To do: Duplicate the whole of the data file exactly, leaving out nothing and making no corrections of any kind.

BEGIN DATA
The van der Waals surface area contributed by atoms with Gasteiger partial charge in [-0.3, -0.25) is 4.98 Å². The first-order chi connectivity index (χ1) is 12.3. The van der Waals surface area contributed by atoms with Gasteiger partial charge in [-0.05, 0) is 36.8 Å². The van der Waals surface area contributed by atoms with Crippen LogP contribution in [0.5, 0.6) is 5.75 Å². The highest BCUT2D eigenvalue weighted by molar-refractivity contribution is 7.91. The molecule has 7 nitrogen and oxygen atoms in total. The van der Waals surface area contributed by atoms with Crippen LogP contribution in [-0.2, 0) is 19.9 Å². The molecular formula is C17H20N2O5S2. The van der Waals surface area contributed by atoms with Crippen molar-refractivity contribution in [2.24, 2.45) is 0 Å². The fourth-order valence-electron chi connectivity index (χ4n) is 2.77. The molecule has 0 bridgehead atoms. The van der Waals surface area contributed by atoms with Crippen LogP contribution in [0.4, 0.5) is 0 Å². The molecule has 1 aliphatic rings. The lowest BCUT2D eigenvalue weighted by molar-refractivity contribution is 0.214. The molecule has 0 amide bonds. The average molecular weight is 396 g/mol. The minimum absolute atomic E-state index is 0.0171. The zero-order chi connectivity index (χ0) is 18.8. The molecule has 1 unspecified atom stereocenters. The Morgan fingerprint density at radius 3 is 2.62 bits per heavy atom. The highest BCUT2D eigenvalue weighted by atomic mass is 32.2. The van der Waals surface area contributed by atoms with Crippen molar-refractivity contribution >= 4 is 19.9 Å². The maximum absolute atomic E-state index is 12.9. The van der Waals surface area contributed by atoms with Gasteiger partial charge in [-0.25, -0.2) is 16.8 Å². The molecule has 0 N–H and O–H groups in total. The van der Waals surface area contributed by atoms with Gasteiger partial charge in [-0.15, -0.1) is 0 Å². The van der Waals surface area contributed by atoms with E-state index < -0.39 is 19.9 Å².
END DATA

The van der Waals surface area contributed by atoms with Gasteiger partial charge in [-0.3, -0.25) is 4.98 Å². The first-order chi connectivity index (χ1) is 12.3. The van der Waals surface area contributed by atoms with Gasteiger partial charge in [-0.05, 0) is 36.8 Å². The van der Waals surface area contributed by atoms with Crippen LogP contribution in [0.5, 0.6) is 5.75 Å². The highest BCUT2D eigenvalue weighted by molar-refractivity contribution is 7.91. The molecule has 7 nitrogen and oxygen atoms in total. The van der Waals surface area contributed by atoms with Crippen LogP contribution in [-0.2, 0) is 19.9 Å². The molecular formula is C17H20N2O5S2. The van der Waals surface area contributed by atoms with Crippen molar-refractivity contribution in [2.24, 2.45) is 0 Å². The fourth-order valence-electron chi connectivity index (χ4n) is 2.77. The molecule has 0 bridgehead atoms. The van der Waals surface area contributed by atoms with Crippen LogP contribution in [0.4, 0.5) is 0 Å². The molecule has 1 aliphatic rings. The lowest BCUT2D eigenvalue weighted by molar-refractivity contribution is 0.214. The molecule has 0 amide bonds. The average molecular weight is 396 g/mol. The minimum absolute atomic E-state index is 0.0171. The zero-order chi connectivity index (χ0) is 18.8. The molecule has 1 unspecified atom stereocenters. The Morgan fingerprint density at radius 3 is 2.62 bits per heavy atom. The highest BCUT2D eigenvalue weighted by atomic mass is 32.2. The van der Waals surface area contributed by atoms with Crippen molar-refractivity contribution >= 4 is 19.9 Å². The maximum absolute atomic E-state index is 12.9. The van der Waals surface area contributed by atoms with Gasteiger partial charge in [-0.25, -0.2) is 16.8 Å². The molecule has 0 N–H and O–H groups in total. The van der Waals surface area contributed by atoms with Gasteiger partial charge in [-0.15, -0.1) is 0 Å². The van der Waals surface area contributed by atoms with E-state index < -0.39 is 19.9 Å².